There are many reasons for its popularity; here are a few of them. It features a cute Japanese girl as protagonist, runs on almost any machine and is easy to play. Its dreamy imagery encourages discussion and dissection. This led to the birth of many theories about its story and inspired enthusiastic fans to create similar games.
But most importantly, Yume Nikki had the memetic quality of a creepypasta and it spread much in the same manner, through word of mouth and via imageboards. While not truly a horror game, it does make you feel like the protagonist of a horror story, peeking under the many layers of the game to uncover mysteries you weren’t really supposed to see. Playing it was like listening to that kid in the schoolyard who would tell you about some convoluted procedure to catch Mew in your Pokemon game, totally for real, believe me. Only this time, there really is something underneath that truck.
The best way to approach it for the first time is with your eyes blinkered. Don’t read guides and don’t watch Let’s Plays, lest the assorted secrets of the game become just a bucket list for you to tick off. The game may be old, but it’s still a fascinating experience, albeit a bit rough around the edges.
The first hours are, sadly, the most frustrating, and that can push people away before they fall under the game’s spell. The first worlds you can visit are looping, desolate and huge, and it’s easy to run in circles and get lost (a small hint: there’s a bicycle in one of the starting areas that will speed up your movement). It takes a while to become familiar with the landmarks, and to find the doors that will lead you into deeper, more secluded areas. As you keep exploring, you start collecting “effects”, like the aforementioned bicycle. Some allow you to explore new zones, most are just aesthetic. All are needed to unlock the ending, but there’s no pressure to reach it: the dream ends only when you want it to.
And you might not. There’s a pleasure in getting lost while exploring weirder and weirder places, but also in learning how to retrace your steps so that you can explore even deeper dreams the next night. You’re a lost child, and yet you’re always somewhat in control, free to wake up every time the dream takes a turn you don’t like. Free to wander and look for new landscapes, strange creatures and cryptic imagery.
Yume Nikki doesn’t stand out as much as it once did. That’s not just because RPG Maker games have become a more common sight on storefronts like Steam, but also because when it was first released 14 years ago the idea of an intentionally obscure and surrealist top-down game, with no combat and no real conflict, was much stranger than it is in 2018. Yume Nikki was a forerunner of the walking simulator in its purest form, before games like Proteus popularized the concept. It showed people that RPG Maker could be used to create games of completely different genres, spawning an entire movement of RPG Maker experiments which gave birth to the likes of OFF, Space Funeral, Gingiva and Lisa the Painful. It reminded people who played modern Resident Evil games that you don’t need polygons and hi-res graphics to get scared, inspiring a renaissance of pixel art horror games like Ao Oni and Ib. Without Yume Nikki, the whole indie scene would probably be a bit less weird.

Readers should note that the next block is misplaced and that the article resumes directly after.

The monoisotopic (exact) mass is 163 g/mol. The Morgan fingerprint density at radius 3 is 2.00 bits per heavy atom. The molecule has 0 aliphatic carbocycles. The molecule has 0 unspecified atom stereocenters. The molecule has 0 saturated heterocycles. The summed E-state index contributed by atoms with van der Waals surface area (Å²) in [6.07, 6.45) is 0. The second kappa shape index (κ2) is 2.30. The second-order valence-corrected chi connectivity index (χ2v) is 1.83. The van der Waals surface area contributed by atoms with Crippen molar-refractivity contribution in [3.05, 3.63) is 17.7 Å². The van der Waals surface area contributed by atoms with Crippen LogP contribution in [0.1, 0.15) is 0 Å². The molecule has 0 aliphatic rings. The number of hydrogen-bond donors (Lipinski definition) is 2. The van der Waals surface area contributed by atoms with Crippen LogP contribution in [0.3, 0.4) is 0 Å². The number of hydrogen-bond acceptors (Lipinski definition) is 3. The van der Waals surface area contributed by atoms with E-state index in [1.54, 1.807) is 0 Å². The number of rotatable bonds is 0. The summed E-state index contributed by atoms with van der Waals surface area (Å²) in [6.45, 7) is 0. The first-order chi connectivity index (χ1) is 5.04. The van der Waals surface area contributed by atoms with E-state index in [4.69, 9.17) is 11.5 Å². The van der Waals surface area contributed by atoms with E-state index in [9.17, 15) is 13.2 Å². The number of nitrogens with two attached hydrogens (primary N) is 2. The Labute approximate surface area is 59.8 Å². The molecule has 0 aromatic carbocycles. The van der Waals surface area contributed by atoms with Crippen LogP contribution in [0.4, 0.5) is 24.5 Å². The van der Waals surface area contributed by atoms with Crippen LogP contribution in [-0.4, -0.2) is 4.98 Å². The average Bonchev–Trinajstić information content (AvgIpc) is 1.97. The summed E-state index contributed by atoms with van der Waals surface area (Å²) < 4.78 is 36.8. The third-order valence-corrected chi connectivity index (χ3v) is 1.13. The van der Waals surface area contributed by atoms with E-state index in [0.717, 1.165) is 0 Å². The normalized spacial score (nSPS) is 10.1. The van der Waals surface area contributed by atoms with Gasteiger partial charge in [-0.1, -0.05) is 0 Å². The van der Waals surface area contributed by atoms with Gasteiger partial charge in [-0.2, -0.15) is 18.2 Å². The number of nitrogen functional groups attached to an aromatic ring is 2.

Over the years, it inspired countless fan games, art, animations, an officially licensed manga and a light novel – both made with Kikiyama’s approval, but without their direct involvement. The mysterious countdown on the Yume Nikki website indicates a sequel could possibly be in the works, but it’s too early to know who would develop it. Kikiyama, the the creator of the original, has been difficult to contact, which only adds mystique to the legend.
In a sense, Yume Nikki can be considered the House of Leaves of the videogame world. It’s a story about dark places, both in the physical and in the mental sense, and the discourse surrounding it has become inextricable from the oeuvre itself.
Perhaps Kikiyama may never give us a proper sequel, but the legacy lives on in a fragmented and vaporous form, its seminal influence still visible in modern works like Undertale.
A large dog-like creature had been sniffing around our camp while we slept. The road hadn’t been kind to us and our food supplies were running low. Truth be told, my own altruistic streak was responsible for most of our problems; we’d picked up stragglers and waifs wherever we found them, and had far too many mouths to feed.
But this dog-thing was not joining us, it was trying to steal from us. One of my medics reckoned he knew how to deal with it, no confrontation necessary. To my surprise, he got a group together and simply dragged its bulk away from the camp, and then tipped it into a ravine.
As far as I can tell, it remained passive right up until the moment it hit the floor. Nowhere Prophet is a beautiful game set in a strange and ugly world.